Red Bull principal Christian Horner said at the Canadian Grand Prix that Newey would work on as yet unspecified new Red Bull Technology projects as well as “advising and mentoring” the team.
Newey, a key and highly-paid part of Red Bull’s success who would be snapped up in an instant by any of the other leading teams, said he would be taking a step back once the 2015 car was signed off.
“I will be involved in the initial layout and stuff then in the future I will be involved with the guys…just mentoring them and stuff and being an advisor really,” he told Sky Sports television.
“I have loved the career I’ve had, but I feel I need some new challenges and stimulations. I said I didn’t want to spend my whole career purely in motor racing and now it is time to look at a few different things.”
Newey, who also has a love of racing the classic cars in his own collection, has been at Red Bull since the start of the 2006 season after designing multiple title-winning cars for Williams and McLaren.
Milton Keynes-based Red Bull have won the last four drivers’ and constructors’ championships in a row with Germany’s Sebastian Vettel and were determined not to lose Newey to a rival outfit.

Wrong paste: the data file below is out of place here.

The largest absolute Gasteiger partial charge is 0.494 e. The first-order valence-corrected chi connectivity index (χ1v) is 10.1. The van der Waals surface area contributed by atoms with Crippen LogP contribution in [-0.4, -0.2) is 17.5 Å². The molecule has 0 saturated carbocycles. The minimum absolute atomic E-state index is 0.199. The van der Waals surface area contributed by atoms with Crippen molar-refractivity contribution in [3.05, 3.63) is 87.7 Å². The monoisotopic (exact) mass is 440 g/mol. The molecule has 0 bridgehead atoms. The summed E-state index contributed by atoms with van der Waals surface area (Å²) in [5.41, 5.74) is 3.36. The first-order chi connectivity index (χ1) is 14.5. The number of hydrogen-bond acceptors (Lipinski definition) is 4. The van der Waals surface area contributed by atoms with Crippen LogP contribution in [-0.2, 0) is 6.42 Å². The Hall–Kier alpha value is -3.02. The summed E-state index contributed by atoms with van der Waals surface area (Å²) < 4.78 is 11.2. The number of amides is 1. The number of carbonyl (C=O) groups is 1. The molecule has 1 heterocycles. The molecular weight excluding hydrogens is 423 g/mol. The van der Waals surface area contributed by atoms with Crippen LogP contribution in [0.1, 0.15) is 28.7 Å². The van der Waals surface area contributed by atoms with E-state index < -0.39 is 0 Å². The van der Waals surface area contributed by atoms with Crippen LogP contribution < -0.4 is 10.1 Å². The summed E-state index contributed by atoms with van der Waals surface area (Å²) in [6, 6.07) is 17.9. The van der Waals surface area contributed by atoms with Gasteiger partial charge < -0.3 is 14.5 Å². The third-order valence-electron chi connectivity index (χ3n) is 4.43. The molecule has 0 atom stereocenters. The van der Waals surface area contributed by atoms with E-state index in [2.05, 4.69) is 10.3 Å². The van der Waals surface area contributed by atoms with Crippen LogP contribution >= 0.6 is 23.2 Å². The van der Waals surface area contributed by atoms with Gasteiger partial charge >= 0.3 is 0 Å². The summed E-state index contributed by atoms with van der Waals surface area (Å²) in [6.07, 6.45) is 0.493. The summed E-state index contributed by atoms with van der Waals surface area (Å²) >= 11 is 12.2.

The new agreement effectively ensures that does not happen while giving Newey fresh air to satisfy his desire to try something different.
The Briton had made clear last month, when he moved to quash speculation about a possible big money bid from rivals Ferrari, that he wanted to stay at Red Bull despite the current domination of Mercedes.
Newey, 55, has been linked to Ferrari in the past as well as a switch to Americas Cup yachting – which could now play a part in his future.
He has also forged a close working relationship with Horner, who told reporters in Monaco two weeks ago that Newey had a “paternal feeling” towards Red Bull.
“He has been involved (with the team) since the beginning, is much more involved than he has been at any other team, and he enjoys the environment he works in,” said the Briton.
(Reporting by Alan Baldwin, editing by Steve Tongue/Gene Cherry)